IIHS Wants Regulators to Look Beyond Education to Reduce Speed-Related Deaths
Instead, the IIHS suggests encouraging more automated enforcement, like speed cameras.
An automobile safety group in the U.S. is telling regulators that more than just driver education is needed in order to control vehicle speeds and improve road safety. That’s based, the group says, on evidence that education has not been effective in thwarting other behavioural road safety issues.
The National Highway Traffic Safety Administration (NHTSA) is the head regulatory body for road safety in the U.S. They recently requested comments on a proposed study covering driver education of speeds, laws, and risks of speeding, as a way to improve drivers who had been ticketed for speeding in the past three years. The Insurance Institute for Highway Safety (IIHS), a safety research group funded by insurance companies, spoke out against the proposed solution.
“A large body of evidence shows that education has not been effective in addressing traffic safety issues such as alcohol-impaired driving or seat belt use,” Jessica Cicchino, IIHS vice president for research, wrote in the comment.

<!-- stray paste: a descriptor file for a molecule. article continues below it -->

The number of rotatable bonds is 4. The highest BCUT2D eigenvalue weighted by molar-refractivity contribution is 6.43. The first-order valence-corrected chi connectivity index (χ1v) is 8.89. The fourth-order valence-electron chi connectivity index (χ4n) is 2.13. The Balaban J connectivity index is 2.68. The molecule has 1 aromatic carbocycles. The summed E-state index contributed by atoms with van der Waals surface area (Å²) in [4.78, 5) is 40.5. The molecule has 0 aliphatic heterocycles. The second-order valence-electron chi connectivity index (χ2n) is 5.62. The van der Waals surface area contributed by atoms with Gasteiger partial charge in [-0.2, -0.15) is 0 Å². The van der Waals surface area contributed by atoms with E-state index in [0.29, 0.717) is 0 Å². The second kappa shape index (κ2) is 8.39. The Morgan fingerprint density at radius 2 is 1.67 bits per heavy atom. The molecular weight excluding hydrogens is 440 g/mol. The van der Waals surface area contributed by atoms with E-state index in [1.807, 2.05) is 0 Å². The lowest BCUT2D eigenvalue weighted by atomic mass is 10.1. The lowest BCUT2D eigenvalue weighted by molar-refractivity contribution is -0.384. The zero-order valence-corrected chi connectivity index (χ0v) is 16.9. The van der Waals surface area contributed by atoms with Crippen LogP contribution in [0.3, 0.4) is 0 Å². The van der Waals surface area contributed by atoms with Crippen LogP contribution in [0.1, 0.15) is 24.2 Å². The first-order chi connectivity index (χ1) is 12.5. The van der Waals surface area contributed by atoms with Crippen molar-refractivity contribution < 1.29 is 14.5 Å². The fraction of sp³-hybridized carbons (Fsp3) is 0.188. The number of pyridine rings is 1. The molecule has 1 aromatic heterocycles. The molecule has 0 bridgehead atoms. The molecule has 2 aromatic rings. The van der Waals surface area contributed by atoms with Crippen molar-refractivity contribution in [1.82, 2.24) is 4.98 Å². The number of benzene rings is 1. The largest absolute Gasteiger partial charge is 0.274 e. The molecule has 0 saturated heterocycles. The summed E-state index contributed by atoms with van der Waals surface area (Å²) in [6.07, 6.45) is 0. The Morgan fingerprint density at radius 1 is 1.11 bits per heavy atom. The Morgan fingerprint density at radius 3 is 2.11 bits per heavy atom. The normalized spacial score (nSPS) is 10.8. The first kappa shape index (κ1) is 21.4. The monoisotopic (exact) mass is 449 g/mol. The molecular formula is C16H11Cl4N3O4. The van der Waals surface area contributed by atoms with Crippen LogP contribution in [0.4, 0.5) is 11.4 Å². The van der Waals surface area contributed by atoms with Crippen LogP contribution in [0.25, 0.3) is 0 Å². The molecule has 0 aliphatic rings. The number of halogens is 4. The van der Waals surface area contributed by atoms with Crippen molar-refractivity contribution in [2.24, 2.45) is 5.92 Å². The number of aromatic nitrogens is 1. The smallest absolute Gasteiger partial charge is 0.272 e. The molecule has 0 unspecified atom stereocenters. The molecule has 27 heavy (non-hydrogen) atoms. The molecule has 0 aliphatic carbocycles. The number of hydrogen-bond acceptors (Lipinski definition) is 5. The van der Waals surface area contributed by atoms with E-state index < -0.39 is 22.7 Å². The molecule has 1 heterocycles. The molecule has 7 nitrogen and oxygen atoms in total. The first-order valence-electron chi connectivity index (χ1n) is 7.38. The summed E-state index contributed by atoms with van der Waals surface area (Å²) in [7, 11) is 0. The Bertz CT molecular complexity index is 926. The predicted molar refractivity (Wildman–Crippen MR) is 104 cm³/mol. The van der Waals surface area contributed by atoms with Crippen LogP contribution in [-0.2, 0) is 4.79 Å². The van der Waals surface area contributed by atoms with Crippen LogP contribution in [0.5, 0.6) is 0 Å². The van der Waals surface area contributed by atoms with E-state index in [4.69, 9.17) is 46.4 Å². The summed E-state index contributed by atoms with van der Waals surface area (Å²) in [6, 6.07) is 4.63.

The IIHS cited a 2018 survey by the AAA Foundation for Traffic Safety that found the majority of drivers believed that 15 mph (24 km/h) on freeways and 10 mph (16 km/h) over the speed limit on residential streets was “extremely dangerous.” However nearly as many drivers admitted to exceeding those speeds in the past month. In short, drivers already know that going faster adds more risk for both themselves and their passengers, but also to those around them. Despite that, they continue to do it.
Instead, the IIHS suggests encouraging more automated enforcement, that is things like speed cameras, as well as automaker-installed technology like speed limit alerts and automatic slowing of the vehicle when speeding, in order to ensure compliance. They also suggested “effective law enforcement strategies,” safer speed limits, and traffic calming techniques. Photo radar isn’t popular, but it’s hard to deny the effectiveness of it, especially extended distance average speed cameras like used in Europe, or mobile photo radar vans. The most recent available Transport Canada information says that such devices in Europe reduced the number of drivers breaking the limit by 31 percent and fatalities and injuries at camera sites by 42 percent.
Cicchino said that speeding had been a major factor in more than 25 percent of traffic fatalities in that country for more than 30 years. So it is important for the NHTSA to focus on countermeasures that are likely to succeed over those that are proven ineffective. Canadian data suggests that 27 percent of fatalities and 19 percent of serious injuries on our highways involved speeding, which would account for close to 500 deaths on the road per year.